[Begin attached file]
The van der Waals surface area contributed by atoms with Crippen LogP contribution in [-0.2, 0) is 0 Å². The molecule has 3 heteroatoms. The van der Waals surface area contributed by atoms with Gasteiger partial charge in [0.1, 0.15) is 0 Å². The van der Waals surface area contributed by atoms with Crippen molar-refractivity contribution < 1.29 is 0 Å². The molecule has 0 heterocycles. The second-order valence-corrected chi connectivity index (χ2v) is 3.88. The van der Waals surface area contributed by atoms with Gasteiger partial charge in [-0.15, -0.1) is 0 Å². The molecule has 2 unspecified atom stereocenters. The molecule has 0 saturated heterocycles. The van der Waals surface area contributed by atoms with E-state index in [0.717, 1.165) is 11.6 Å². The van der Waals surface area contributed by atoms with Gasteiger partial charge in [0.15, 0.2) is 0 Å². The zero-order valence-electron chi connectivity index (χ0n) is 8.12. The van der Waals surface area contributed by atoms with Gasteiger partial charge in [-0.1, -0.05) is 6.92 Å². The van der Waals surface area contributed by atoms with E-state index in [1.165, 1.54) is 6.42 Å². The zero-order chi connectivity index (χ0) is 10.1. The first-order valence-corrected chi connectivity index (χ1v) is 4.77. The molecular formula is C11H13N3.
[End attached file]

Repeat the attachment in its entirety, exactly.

The van der Waals surface area contributed by atoms with Crippen LogP contribution in [-0.2, 0) is 0 Å². The molecule has 3 heteroatoms. The van der Waals surface area contributed by atoms with Gasteiger partial charge in [0.1, 0.15) is 0 Å². The van der Waals surface area contributed by atoms with Crippen molar-refractivity contribution < 1.29 is 0 Å². The molecule has 0 heterocycles. The second-order valence-corrected chi connectivity index (χ2v) is 3.88. The van der Waals surface area contributed by atoms with Gasteiger partial charge in [-0.15, -0.1) is 0 Å². The molecule has 2 unspecified atom stereocenters. The molecule has 0 saturated heterocycles. The van der Waals surface area contributed by atoms with E-state index in [0.717, 1.165) is 11.6 Å². The van der Waals surface area contributed by atoms with Gasteiger partial charge in [0.15, 0.2) is 0 Å². The zero-order valence-electron chi connectivity index (χ0n) is 8.12. The van der Waals surface area contributed by atoms with Gasteiger partial charge in [-0.1, -0.05) is 6.92 Å². The van der Waals surface area contributed by atoms with E-state index in [1.165, 1.54) is 6.42 Å². The zero-order chi connectivity index (χ0) is 10.1. The first-order valence-corrected chi connectivity index (χ1v) is 4.77. The molecular formula is C11H13N3.